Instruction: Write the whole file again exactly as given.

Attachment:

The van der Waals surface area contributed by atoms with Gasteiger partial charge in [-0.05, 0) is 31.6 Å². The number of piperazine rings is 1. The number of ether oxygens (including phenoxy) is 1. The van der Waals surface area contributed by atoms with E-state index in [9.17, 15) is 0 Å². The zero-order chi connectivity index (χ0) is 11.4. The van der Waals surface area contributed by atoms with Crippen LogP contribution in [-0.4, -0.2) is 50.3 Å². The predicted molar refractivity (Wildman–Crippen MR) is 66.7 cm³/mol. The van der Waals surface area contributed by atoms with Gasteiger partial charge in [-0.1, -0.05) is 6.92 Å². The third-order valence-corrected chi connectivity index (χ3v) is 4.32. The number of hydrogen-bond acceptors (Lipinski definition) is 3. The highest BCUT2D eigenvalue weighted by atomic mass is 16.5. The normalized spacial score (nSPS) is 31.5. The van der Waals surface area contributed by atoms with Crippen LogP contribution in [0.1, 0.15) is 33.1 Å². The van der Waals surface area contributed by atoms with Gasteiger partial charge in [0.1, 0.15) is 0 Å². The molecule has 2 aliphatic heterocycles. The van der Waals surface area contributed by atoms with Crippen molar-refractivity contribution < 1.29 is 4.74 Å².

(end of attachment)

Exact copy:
The van der Waals surface area contributed by atoms with Gasteiger partial charge in [-0.05, 0) is 31.6 Å². The number of piperazine rings is 1. The number of ether oxygens (including phenoxy) is 1. The van der Waals surface area contributed by atoms with E-state index in [9.17, 15) is 0 Å². The zero-order chi connectivity index (χ0) is 11.4. The van der Waals surface area contributed by atoms with Crippen LogP contribution in [-0.4, -0.2) is 50.3 Å². The predicted molar refractivity (Wildman–Crippen MR) is 66.7 cm³/mol. The van der Waals surface area contributed by atoms with Gasteiger partial charge in [-0.1, -0.05) is 6.92 Å². The third-order valence-corrected chi connectivity index (χ3v) is 4.32. The number of hydrogen-bond acceptors (Lipinski definition) is 3. The highest BCUT2D eigenvalue weighted by atomic mass is 16.5. The normalized spacial score (nSPS) is 31.5. The van der Waals surface area contributed by atoms with Crippen LogP contribution in [0.1, 0.15) is 33.1 Å². The van der Waals surface area contributed by atoms with Gasteiger partial charge in [0.1, 0.15) is 0 Å². The molecule has 2 aliphatic heterocycles. The van der Waals surface area contributed by atoms with Crippen molar-refractivity contribution < 1.29 is 4.74 Å².